Thursday, October 3, 2013

Support Struts

I was playing Tomb Raider at the moment that I wrote this blog. I then deleted most of it accidently because I had to many windows open and I over wrote it with an earlier version after I had completed it. But at the time, on my other monitor I was staring at wolf footprints so large that they had to be from some extinct species of direwolf.

Also, I was playing Eve. When I'm am doing low maintenance moving I occupy myself with other games at the same time. It is similar to reading books. I am normally reading two. While running around in Tomb Raider (this is the reboot) I learned that I can Master skills by sitting at my camp and using the experience points I didn't realize that I am getting. I do things like learn how to use a pouch to carry more arrows or burn meat over a fire. Very useful things that poor Laura was too stupid to figure out before she sat down at the campfire.

Eve does not have the gain experience thing but it does have skills that let us do simple things more better. My level 4 alt is about to make her debut. For something so simple I have turned it into a stress filled overly complex situation where I can't make things fit as I'm supposed to.

Buying skillbooks and rounding out what to me is the proper basic abilities of the account reminded me of how easy it is to miss some of the support and secondary skills.

Most games will give you a skill set or a skill path. You learn fire. Then you learn bigger fire. Then you learn multiple fire. Some games are more complex and you can decide to learn how to make your fire burn hotter.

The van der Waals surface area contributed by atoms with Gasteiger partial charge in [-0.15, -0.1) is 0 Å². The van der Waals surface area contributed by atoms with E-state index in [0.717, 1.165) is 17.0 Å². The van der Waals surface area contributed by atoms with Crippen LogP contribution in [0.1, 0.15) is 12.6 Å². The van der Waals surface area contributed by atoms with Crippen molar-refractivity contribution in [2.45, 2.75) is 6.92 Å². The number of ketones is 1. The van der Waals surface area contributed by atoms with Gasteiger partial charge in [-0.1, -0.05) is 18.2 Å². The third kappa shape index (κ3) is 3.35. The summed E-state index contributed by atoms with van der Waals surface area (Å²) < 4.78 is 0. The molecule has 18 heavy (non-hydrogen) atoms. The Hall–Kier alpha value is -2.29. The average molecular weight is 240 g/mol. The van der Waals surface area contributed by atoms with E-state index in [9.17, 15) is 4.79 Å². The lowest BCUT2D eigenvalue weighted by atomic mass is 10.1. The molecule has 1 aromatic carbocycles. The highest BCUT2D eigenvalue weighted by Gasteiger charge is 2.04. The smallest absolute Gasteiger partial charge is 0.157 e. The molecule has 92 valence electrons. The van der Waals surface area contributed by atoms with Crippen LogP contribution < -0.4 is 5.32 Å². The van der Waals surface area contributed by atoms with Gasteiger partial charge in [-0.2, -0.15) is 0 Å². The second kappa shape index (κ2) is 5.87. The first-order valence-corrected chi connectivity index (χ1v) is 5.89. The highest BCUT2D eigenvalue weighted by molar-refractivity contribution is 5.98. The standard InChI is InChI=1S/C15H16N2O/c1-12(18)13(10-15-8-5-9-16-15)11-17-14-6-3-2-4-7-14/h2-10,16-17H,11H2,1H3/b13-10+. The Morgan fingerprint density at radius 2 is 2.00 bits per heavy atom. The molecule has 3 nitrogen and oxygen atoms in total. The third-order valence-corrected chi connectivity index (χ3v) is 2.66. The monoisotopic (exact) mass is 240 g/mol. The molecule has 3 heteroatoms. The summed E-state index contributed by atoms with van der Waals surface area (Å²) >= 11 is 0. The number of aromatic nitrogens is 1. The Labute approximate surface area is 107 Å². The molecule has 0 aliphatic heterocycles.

Eve lets you play, learn to do things, and fly spaceships. It then has an entire layer of skills sitting out there that you find when you trip across them on the market because they are not prerequisite to fly, fit, or use things. I call them secondary skills. I may be incorrect in their usage. They are very, very useful and also very subtle. They are the non-flashy skills that give people that bit of umph. It is when you have five structure points left and know that is only because you topped out everything.

Part of my early training was the skill training program Diz made up for me. I am shameless and just go running to him going, "Dizzzzzzzz! Halp!" I can make my own skill training programs and have. I just run them through him first because it is that easy to miss the support skills.

When you click on items in Eve many have a prerequisite tab.

The prerequisite tab is fantastic. Most of us know about it. It also has one flaw. It is not a flaw that needs to be fixed.It is just a flaw for a player using the prerequsites to enter into a ship or module. The flaw is that it does not include the support skills.